The central Ontario city of Barrie will turn its attention to clean−up today after a twister tore through a neighbourhood, damaging homes and injuring several people.
Paramedics have said eight people were taken to hospital, and several others were treated for minor injuries.
Environment Canada has given the tornado a preliminary rating of EF−2, meaning it had maximum wind speeds of 210 kilometres per hour.
The weather office says the damage path was about 5 kilometres long and up to 100 metres wide.
Fire Chief Cory Mainprize says roughly 20 homes are considered uninhabitable, with two or three completely destroyed.
Premier Doug Ford is heading to Barrie later today to survey the damage and meet with first responders and local officials.
Crews are expected to start making some repairs today, including patching up roofs that weren’t too badly damaged.
Mayor Jeff Lehman says the community has already started coming together to support those who lost the most to the tornado, donating food and supplies.
He noted it’s a familiar scene to many long−time Barrie residents. A tornado killed eight people and injured more than a hundred others in the city in 1985. Hundreds of homes in the Allendale neighbourhood were destroyed.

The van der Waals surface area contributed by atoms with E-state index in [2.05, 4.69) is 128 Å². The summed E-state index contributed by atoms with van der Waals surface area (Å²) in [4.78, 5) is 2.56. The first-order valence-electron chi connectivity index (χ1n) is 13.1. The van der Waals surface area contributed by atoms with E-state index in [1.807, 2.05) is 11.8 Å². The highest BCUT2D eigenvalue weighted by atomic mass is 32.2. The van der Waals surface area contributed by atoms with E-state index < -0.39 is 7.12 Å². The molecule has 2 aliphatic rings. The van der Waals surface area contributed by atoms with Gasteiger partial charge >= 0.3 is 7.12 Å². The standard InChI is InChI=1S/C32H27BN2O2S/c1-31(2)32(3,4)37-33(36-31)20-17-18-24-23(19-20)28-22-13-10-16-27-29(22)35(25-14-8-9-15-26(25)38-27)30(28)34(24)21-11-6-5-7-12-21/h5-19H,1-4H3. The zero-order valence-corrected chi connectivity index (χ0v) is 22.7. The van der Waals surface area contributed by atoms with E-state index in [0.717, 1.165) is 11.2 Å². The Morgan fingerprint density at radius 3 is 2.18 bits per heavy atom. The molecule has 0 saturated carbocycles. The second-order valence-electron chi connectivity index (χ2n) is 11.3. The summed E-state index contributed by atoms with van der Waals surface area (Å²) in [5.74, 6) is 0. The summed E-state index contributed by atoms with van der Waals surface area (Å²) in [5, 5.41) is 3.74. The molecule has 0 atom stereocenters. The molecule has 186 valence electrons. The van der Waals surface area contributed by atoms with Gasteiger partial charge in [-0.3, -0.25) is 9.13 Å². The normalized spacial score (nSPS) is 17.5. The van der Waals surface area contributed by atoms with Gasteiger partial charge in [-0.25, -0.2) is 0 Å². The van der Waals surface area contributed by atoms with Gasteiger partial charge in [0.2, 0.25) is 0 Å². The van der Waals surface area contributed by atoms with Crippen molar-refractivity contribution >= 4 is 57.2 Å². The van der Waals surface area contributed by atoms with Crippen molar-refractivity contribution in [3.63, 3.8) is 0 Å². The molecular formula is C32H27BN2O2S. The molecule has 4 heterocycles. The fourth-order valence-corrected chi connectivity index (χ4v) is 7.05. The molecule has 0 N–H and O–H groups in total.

“The scenes today are reminiscent of it,” Lehman said. “I lived in that neighborhood as a boy. I mean, it’s shocking, you know, you never expected to see it again.”
Thursday’s tornado brought back memories for 70−year−old Judy Arksey, too.
“It was like deja−vu,” she said. “I got one look at the sky and I knew what was coming.”
She was in her daughter’s car in a driveway when the tornado ripped down the street. Her two grandkids — aged six and 16 — were with them.
“I remember the horses being lifted up out of the racetrack during the other tornado, and I thought, here goes our car with my grandkids in it,” Arksey said.
As soon as she saw the sky, she said, she told them to look down so they wouldn’t see what was coming for them.
Luckily, she said, the car stayed on the ground despite taking a beating in the strong wind, and she and her family escaped injury.
She said the community has come together in the wake of yesterday’s destruction, just like it did 36 years ago.
Arksey spent two weeks volunteering after the 1985 tornado, she said, helping out however she could at the church.
“I’m too old to do that this time,” she said.
By Nicole Thompson